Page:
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December 2, 2009

Steve Stricker


DOUG MILNE: We'd like to welcome Steve Stricker to the interview room here at the Chevron World Challenge. Steve, thanks for joining us for a few minutes. Let's start off if we could just talk about '09 was another incredible season for you. Of the 22 events you started, you had Top 10s in exactly half of them, 11 Top 10s, and of those two of them were wins obviously. Just if you wouldn't mind a few words on your year, '09. A lot of things obviously went right, so talk a little bit about that, and kind of how you're feeling as you're heading into the off-season.
STEVE STRICKER: Well, obviously it was a great year for me, and you know, a lot of good things happened. Part of that was a winning Presidents Cup team, which is always something that I strived to be a part of, one of those team competitions at the end of the year.
And obviously looking forward to this week. This is always a great event to be a part of, and the course is in great shape, and it looks like we've got some good weather coming our way, at least for about three of the days.
But excited to be here, and very happy the way I played this last year.
DOUG MILNE: You did finish second here last year. If you could just touch on the course, the shape and condition of the course as you're heading into the competitive rounds tomorrow.
STEVE STRICKER: Yeah, it's in very good shape. The greens are perfect. They're holding a little bit. You know, they've still got a lot of speed to them so you have to make sure that you're on the correct side of the hole, and we should have a good championship. A lot of great players are here, and like I said, I'm very excited to be here.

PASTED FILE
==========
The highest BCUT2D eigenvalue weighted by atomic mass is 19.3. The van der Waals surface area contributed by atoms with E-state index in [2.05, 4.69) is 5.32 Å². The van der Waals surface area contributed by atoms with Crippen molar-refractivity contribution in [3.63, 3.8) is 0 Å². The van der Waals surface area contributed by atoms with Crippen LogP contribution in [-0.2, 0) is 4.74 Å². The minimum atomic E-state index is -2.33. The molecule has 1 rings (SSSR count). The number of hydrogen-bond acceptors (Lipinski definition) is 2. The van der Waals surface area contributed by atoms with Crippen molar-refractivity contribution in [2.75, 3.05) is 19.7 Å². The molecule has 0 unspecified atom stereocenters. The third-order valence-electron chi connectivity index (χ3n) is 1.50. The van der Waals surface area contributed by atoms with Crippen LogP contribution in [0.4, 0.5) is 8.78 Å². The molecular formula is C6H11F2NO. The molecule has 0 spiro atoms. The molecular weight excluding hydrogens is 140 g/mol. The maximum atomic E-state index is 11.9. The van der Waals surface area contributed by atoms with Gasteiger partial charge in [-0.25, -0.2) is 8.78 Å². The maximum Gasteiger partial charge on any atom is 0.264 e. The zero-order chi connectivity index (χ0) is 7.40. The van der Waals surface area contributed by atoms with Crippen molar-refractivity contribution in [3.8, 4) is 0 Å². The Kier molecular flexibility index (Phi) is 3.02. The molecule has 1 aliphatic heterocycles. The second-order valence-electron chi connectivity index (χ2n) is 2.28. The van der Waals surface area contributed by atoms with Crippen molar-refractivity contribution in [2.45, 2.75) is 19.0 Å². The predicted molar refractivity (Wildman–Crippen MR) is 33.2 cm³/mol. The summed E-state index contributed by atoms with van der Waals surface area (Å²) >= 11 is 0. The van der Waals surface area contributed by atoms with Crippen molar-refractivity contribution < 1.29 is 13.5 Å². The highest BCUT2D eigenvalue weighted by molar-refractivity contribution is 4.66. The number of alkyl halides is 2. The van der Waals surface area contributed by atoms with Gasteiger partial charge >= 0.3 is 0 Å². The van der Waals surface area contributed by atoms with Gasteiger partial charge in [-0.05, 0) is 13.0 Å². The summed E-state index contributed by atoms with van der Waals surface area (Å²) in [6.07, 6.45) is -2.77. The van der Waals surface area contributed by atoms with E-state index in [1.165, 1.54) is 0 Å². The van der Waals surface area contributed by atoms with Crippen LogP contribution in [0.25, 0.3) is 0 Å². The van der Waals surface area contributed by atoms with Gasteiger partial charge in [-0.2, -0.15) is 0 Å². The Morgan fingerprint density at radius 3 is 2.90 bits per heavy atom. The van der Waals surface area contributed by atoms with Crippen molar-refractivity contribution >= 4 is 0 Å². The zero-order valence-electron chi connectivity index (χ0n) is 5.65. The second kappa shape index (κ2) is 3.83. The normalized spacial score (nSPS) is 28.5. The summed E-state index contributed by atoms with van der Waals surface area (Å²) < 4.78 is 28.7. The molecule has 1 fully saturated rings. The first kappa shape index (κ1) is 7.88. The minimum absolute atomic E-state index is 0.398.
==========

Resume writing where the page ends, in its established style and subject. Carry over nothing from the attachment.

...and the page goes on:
DOUG MILNE: With that we'll open it up and take a few questions.

Q. Obviously because of your close association with Tiger, how difficult is it for you preparing for this tournament knowing all of this is going on around the tournament now?
STEVE STRICKER: Yeah, good question. It's been hard. You know, just to see what's been going on to him the last few days. I'm not going to kid you; it's -- it was a shock to see that, first of all, he was in a car accident, and then all the developments after that obviously is a shock, too.
But yeah, it's been hard. You know, I mean, we all want him here. We all look up to the guy. We all admire what he does and has done on the golf course.
You know, I'm not going to kid you, it's taken a little bit of the life out of me being here because usually I'm paired with him here in this event and very much look forward to playing with him the first round, and him not being here, I'm not going to be able to do that.
But we've still got to go on. We've still got to play in this tournament and make it a good one and help out his organization, and hopefully he works everything out at home and gets back real soon.

Q. This whole situation has sort of resurrected the question where do we draw the line between fame and privacy, and I'm just wondering what your thoughts are on sort of the privacy aspect of this versus what the public has a right to know from athletes that are well-known such as you.
STEVE STRICKER: Well, I'm in no category like a Tiger Woods or other celebrity. I can't imagine what kind of microscope that Tiger and other famous celebrities go under on a day-to-day basis. You know, it's a tough question. I don't think it's really any of our business to get inside his private life. But it all drives us to want to learn more, I guess, and I don't know if that's right or wrong.
But I respect what he's doing. You know, he's trying to make it as private as he can, and it's just hard because everybody is trying to get a piece of information on really what happened.
But we may never know, and I really don't care. I don't really want to know. It's too bad that it happened and that it happened at this time.

Q. Because Tiger has such a pristine image, for lack of a better word, how much do you think this is going to tarnish his image, and what about his ability to bounce back from this?